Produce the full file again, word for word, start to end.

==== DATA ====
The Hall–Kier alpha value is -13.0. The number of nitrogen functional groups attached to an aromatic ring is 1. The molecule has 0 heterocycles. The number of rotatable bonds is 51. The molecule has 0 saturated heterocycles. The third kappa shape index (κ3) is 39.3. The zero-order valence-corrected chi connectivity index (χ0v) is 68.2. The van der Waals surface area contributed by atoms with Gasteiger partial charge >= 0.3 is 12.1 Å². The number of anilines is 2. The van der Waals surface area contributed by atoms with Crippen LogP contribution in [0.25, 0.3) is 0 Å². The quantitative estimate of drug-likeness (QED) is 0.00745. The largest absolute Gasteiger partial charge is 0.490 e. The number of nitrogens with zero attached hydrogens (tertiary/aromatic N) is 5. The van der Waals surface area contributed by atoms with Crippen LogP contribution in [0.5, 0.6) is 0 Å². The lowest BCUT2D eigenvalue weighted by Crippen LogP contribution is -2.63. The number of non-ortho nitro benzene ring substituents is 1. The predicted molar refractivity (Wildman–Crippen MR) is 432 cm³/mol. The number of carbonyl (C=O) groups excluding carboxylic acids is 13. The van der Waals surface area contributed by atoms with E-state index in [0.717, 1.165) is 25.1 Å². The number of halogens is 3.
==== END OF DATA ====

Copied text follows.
The Hall–Kier alpha value is -13.0. The number of nitrogen functional groups attached to an aromatic ring is 1. The molecule has 0 heterocycles. The number of rotatable bonds is 51. The molecule has 0 saturated heterocycles. The third kappa shape index (κ3) is 39.3. The zero-order valence-corrected chi connectivity index (χ0v) is 68.2. The van der Waals surface area contributed by atoms with Gasteiger partial charge >= 0.3 is 12.1 Å². The number of anilines is 2. The van der Waals surface area contributed by atoms with Crippen LogP contribution in [0.25, 0.3) is 0 Å². The quantitative estimate of drug-likeness (QED) is 0.00745. The largest absolute Gasteiger partial charge is 0.490 e. The number of nitrogens with zero attached hydrogens (tertiary/aromatic N) is 5. The van der Waals surface area contributed by atoms with Crippen LogP contribution in [0.5, 0.6) is 0 Å². The lowest BCUT2D eigenvalue weighted by Crippen LogP contribution is -2.63. The number of non-ortho nitro benzene ring substituents is 1. The predicted molar refractivity (Wildman–Crippen MR) is 432 cm³/mol. The number of carbonyl (C=O) groups excluding carboxylic acids is 13. The van der Waals surface area contributed by atoms with E-state index in [0.717, 1.165) is 25.1 Å². The number of halogens is 3.